When did the market for baseball memorabilia get so out of control?
A question of utmost importance to American men: Were you the sort who flipped baseball cards with your friends, and chewed the stiff pink rectangles of gum that came with the cards in that waxy wrapper? Are you by chance hoarding your collection of cards in some attic somewhere? If so, you may well be sitting on a small fortune. The baseball card as collectible is now so certifiably a phenomenon that at least one daily newspaper, the New York Post, has a regular columnist who deals in the ups and downs of the baseball card market.
But cards are just the beginning of the mushrooming collectibles phenomenon known as baseball memorabilia. Taking in everything from faded flannel uniforms to stadium souvenirs from yesteryear, thriving in venues that range from weekend baseball card trading shows to the Upper East Side showrooms of the Phillips and Christie’s East auction houses, the market packs as much of a wallop as Jose Canseco. The bubble gum that wrecked your teeth can now make you rich.
“Batter hits a low-line hit to my right. I dove for the ball and caught it with my bare hand about three inches from the ground. My jump took me head first into the ground and I came up with the ball and made a double play “That breathless account, in wavy long-hand, by the Pittsburgh Pirates’ star shortstop of the early part of this century, John Peter (Honus) Wagner, was written to a pen-pal fan; it sold for $1,045 at Christie’s last September in an inaugural sports memorabilia auction. Perhaps an even more impressive sale at the same auction was of the 1903 World Series watch fob and pocket watch that once belonged to Fred Parent, the Boston Red Sox hero; it fetched $7,700—double its low-end estimate.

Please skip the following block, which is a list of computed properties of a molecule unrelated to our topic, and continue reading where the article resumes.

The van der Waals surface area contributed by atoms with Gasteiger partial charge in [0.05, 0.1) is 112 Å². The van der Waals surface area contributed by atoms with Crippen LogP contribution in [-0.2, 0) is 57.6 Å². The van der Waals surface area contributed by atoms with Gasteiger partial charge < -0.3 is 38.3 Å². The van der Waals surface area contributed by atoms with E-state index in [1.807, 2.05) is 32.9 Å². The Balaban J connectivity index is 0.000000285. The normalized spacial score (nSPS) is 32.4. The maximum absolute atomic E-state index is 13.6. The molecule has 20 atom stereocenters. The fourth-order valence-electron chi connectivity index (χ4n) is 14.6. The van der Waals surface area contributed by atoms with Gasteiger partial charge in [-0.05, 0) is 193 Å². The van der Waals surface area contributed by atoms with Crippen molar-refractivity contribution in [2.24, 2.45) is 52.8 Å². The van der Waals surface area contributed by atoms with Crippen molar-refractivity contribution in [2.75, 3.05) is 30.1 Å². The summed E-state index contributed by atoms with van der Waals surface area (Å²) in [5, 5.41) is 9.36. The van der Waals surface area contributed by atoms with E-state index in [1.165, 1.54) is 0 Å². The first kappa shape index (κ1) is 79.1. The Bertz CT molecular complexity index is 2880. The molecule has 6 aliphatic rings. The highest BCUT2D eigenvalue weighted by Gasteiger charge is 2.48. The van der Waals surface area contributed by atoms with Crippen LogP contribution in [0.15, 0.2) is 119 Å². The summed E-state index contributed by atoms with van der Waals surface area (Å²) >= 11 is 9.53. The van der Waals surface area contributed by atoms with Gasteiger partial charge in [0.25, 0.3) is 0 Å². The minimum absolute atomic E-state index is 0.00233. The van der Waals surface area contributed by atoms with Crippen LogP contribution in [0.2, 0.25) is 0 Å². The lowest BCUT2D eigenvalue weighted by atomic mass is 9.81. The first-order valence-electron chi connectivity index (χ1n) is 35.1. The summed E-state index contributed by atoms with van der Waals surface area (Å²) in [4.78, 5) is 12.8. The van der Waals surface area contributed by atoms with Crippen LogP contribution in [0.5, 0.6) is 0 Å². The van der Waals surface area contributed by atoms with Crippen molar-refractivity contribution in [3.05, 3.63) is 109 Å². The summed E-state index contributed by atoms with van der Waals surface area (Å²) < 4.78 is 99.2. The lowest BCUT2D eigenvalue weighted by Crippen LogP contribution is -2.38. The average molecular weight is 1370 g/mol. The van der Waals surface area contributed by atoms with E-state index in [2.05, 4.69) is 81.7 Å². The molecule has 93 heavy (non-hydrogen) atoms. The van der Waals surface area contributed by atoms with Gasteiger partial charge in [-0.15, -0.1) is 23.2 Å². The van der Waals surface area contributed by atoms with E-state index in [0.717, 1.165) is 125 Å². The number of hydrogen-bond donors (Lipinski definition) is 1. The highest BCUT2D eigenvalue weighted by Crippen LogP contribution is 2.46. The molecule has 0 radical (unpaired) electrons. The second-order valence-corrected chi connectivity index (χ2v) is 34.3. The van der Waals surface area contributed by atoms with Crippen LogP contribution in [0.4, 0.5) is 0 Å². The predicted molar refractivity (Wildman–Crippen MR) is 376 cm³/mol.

What is all the fuss about? Eric Alberta of Christie’s East, the man who introduced baseball collectibles to the august auction house, has his own theory “Baseball is our national sport, and as such, there are tons of memorabilia go-ing back nearly 150 years,” he says. “It has been saved because people love looking back. And it is starting to be recognized more as part of our social history”.
Baseball cards themselves are just a hair over a century old. Back in 1886, the New York firm of Goodwin & Co. introduced the cards as a premium in packs of Old Judge cigarettes. Borrowing from the British tradition of packaging colorful trading cards—usually either bathing beauties or military uniforms—with tobacco, the com-pany produced sepia-toned wood-cut portraits on thin cardboard stock; the subjects were players for the New York National League Club, as it was called before it be-came the Giants. The fact that more than half of that club eventually landed in the Baseball Hall of Fame has been as important in pushing the cards’ prices up (they’re now in the $300 range) as any consideration of the cards’ historical importance.